Of all the names of talented musicians that have faded into oblivion, Daan Singh’s name probably tops the list. What else can one say about this musician whom luck just did not favour, but whose compositions still are remembered.
Born in Jaipur in 1927, Daan Singh’s father was supposedly a teacher and khayal singer. Music was thus in his blood. As a teenager, he found a guru in Khemchand Prakash. He was rigorously trained by Prakash in musical arts. It is rumoured that he taught Daan Singh only Raga Bhairavi for 18 months.
He began his career as a professional in All India Radio, Jaipur. He shifted to Bombay to pursue a career as a music director and was Khemchand Prakash’s assistant for a while. During this phase, he would often perform his own compositions in parties and functions for which he won a lot of acclaim. While at that point in time, his future did look bright; what can one do if fortune does not cooperate.
He did get a couple of movie offers – starting with Ret ki Ganga. However, it never saw the light of the day. The same was the case with J P Sharma's Bhool Na Jaana (1965), Bahadur Shah Zafar and Matlabi. Yet the songs of Bhool Na Jaana especially the two Mukesh solos, Pukaaro mujhe na pukaro and Gham-e-dil kisse kahoon remain extremely popular. His compositions in the Dara Singh film Toofan (1969), Humne toh pyaar kiya pyaar pyaar (Mukesh, Asha Bhosle) and Laga tohe abki baar (Asha Bhosle) became very popular. Because of its success, Daan Singh landed his most well-known film – My Love (1970) starring Shashi Kapoor and Sharmila Tagore. Zikr hota hai jab qayamat ka and Woh tere pyar ka gham, the two evergreen Mukesh numbers immortalized Daan Singh in the echelons of Hindi cinema.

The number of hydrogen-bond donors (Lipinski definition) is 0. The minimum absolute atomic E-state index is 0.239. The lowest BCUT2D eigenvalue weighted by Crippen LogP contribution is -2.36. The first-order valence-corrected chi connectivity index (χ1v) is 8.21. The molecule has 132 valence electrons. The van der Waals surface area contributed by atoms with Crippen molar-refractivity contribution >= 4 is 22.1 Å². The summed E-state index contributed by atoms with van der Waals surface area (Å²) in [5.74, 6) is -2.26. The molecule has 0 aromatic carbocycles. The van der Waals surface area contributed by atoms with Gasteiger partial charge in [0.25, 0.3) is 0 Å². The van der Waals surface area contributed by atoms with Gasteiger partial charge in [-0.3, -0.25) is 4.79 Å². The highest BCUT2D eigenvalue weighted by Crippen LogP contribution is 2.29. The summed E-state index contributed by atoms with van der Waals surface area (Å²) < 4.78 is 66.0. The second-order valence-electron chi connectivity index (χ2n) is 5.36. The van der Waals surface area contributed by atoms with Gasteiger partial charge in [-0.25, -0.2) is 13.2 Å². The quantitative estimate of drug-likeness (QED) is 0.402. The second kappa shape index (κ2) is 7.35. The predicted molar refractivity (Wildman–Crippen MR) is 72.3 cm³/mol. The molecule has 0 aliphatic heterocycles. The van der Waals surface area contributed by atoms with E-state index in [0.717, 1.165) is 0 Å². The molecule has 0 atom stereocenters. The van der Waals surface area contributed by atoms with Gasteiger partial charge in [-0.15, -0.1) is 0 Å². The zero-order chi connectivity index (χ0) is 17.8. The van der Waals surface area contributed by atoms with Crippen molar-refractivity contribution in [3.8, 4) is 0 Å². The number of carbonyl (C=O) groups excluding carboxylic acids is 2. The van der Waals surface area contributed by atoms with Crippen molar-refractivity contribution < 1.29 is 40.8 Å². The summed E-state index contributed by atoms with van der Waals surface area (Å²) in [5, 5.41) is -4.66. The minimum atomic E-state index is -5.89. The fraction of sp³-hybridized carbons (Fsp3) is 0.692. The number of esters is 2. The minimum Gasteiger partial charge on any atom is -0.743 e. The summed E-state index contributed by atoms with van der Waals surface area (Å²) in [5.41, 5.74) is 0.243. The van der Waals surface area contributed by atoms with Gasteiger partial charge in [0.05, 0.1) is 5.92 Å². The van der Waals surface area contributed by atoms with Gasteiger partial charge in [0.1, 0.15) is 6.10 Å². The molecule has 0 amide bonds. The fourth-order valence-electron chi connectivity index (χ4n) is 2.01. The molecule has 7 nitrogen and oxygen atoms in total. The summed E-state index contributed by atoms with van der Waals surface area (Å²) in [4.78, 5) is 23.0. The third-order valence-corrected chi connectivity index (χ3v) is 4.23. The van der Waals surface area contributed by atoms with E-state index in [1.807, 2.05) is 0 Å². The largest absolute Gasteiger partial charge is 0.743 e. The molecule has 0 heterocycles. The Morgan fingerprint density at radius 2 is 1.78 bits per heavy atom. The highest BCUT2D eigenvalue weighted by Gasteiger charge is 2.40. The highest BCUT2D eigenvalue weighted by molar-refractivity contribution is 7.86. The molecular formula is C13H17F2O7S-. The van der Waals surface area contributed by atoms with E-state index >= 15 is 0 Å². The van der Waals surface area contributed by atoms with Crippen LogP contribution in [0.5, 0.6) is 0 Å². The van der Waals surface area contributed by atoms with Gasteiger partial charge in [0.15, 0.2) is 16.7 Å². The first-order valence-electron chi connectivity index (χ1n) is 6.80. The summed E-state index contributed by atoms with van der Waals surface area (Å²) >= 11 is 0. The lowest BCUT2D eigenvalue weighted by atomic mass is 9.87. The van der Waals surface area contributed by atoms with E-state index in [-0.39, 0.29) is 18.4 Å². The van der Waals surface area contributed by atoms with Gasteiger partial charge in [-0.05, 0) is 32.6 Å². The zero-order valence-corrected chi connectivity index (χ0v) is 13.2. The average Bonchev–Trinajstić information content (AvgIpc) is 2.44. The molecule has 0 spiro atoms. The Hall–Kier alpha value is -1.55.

Unfortunately, Daan Singh never managed to make it big, despite his immense talent and early success. This was partly because of not being able to market himself adequately. Fortune did not favour him either as he lost out on many opportunities. He soon left Bombay and shifted back to Jaipur and became the station music director for All India Radio. In 2000, he did make a comeback in the film Bawandar and the Rajasthani film Bhobhar (2011). However, none of the songs composed ever made it to the movie and was limited to its soundtrack.
Daan Singh died on 18 June 2011 due to liver-related ailments.